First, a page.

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There are two basic types of inventory procedures — perpetual and periodic — used to keep track of the actual amount of products that a business has on hand. Picking a procedure that works for a specific business is key since inventory accounts for the whole of the products ait might sell. This can be one of the largest expenses for a business, and one of the most difficult to manage.
Accurate, up-to-date inventory information is needed to determine competitive selling price for products, also to schedule the purchase or production of new products to replace those that have already been sold. The two basic types of inventory procedures can be vital in accomplishing the management of this.
Perpetual-type inventory procedures often utilize point-of-sale scanning equipment that makes it possible for a business to record transactions in real time. Inventory procedures of this type usually provide a highly detailed record of each sale as it takes place. This type of inventory procedure is capable of keeping track of thousands of transactions in a single day of business. Although perpetual inventory procedures generally require a greater initial investment, the increased efficiency that it offers can often lead to greater profits.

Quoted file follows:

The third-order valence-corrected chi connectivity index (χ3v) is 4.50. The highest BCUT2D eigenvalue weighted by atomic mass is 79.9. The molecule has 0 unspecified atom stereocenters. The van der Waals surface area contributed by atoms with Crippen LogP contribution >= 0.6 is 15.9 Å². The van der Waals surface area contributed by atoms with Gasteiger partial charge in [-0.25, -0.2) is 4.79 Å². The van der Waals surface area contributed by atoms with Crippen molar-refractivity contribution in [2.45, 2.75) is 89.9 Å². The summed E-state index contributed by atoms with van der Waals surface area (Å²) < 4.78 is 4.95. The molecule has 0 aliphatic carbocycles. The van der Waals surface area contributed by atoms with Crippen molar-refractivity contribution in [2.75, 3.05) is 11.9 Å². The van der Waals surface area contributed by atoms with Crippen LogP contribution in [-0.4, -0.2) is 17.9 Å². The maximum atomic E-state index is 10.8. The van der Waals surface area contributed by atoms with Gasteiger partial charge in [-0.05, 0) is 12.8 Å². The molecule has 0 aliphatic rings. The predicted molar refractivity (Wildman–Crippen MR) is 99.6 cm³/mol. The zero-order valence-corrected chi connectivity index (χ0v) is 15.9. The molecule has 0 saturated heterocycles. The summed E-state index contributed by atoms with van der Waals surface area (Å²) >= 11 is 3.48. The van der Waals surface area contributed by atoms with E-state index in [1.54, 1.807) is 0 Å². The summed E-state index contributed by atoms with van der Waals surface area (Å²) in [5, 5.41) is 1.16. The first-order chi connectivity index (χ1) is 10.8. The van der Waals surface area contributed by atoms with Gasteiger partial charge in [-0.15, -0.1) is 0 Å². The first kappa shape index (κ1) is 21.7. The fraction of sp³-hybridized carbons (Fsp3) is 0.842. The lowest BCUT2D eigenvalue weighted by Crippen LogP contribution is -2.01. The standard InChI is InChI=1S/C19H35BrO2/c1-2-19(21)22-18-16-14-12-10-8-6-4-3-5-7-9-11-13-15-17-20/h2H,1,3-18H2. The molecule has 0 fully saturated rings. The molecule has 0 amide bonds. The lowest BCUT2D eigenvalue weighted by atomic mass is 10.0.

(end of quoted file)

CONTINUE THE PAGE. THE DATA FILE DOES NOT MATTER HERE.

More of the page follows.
The up-to-the minute data that perpetual inventory procedures provide allows managers to monitor product supply levels and order additional stock as needed. It can also help retail businesses determine which products are selling well, and which items need to be moved by offering a reduced price or sale. A business that utilizes this type of inventory procedure must also conduct a periodic physical count of its products in order to reveal losses due to theft.
Periodic-type inventory procedures usually involve some type of complete physical count of products on hand at regularly scheduled intervals, which may be monthly, quarterly, or annually. In this type of procedure, the total number of products a business has in its inventory is physically counted at the end of each accounting period. Any products purchased during the subsequent period are added to this total. Another count is then made at the end of each subsequent period and deducted from the ending total of the previous period.
The volume of products that a business sells annually typically determines the frequency of these periodic inventory procedures. Since this type of inventory can be a time- and resource-consuming event, many businesses hire inventory services to provide the labor and automation needed to count inventory and shorten shutdown time. Inventory control software is also available to help hasten the process.